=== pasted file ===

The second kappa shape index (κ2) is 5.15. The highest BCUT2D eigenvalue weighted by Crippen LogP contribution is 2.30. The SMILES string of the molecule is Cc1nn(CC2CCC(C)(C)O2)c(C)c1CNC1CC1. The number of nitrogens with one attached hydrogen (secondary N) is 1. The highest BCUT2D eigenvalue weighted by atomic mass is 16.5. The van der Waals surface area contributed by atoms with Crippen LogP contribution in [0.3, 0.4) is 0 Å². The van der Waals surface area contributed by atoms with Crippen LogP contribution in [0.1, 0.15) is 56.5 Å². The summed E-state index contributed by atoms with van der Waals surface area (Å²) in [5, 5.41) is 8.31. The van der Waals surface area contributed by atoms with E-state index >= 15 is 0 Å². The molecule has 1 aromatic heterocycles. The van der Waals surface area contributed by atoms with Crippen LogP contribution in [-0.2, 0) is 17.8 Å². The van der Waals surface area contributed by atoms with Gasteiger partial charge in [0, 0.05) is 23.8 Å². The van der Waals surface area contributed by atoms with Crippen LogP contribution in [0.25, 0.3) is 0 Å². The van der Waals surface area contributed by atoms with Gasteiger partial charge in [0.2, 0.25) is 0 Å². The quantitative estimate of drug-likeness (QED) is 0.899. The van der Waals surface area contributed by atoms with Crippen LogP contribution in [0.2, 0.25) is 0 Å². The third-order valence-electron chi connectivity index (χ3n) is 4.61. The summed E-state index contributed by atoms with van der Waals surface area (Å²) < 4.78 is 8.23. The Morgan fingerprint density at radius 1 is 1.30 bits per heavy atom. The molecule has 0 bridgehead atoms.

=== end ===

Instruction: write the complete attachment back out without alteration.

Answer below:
The second kappa shape index (κ2) is 5.15. The highest BCUT2D eigenvalue weighted by Crippen LogP contribution is 2.30. The SMILES string of the molecule is Cc1nn(CC2CCC(C)(C)O2)c(C)c1CNC1CC1. The number of nitrogens with one attached hydrogen (secondary N) is 1. The highest BCUT2D eigenvalue weighted by atomic mass is 16.5. The van der Waals surface area contributed by atoms with Crippen LogP contribution in [0.3, 0.4) is 0 Å². The van der Waals surface area contributed by atoms with Crippen LogP contribution in [0.1, 0.15) is 56.5 Å². The summed E-state index contributed by atoms with van der Waals surface area (Å²) in [5, 5.41) is 8.31. The van der Waals surface area contributed by atoms with E-state index >= 15 is 0 Å². The molecule has 1 aromatic heterocycles. The van der Waals surface area contributed by atoms with Crippen LogP contribution in [-0.2, 0) is 17.8 Å². The van der Waals surface area contributed by atoms with Gasteiger partial charge in [0, 0.05) is 23.8 Å². The van der Waals surface area contributed by atoms with Crippen LogP contribution in [0.25, 0.3) is 0 Å². The van der Waals surface area contributed by atoms with Gasteiger partial charge in [0.2, 0.25) is 0 Å². The quantitative estimate of drug-likeness (QED) is 0.899. The van der Waals surface area contributed by atoms with Crippen LogP contribution in [0.2, 0.25) is 0 Å². The third-order valence-electron chi connectivity index (χ3n) is 4.61. The summed E-state index contributed by atoms with van der Waals surface area (Å²) < 4.78 is 8.23. The Morgan fingerprint density at radius 1 is 1.30 bits per heavy atom. The molecule has 0 bridgehead atoms.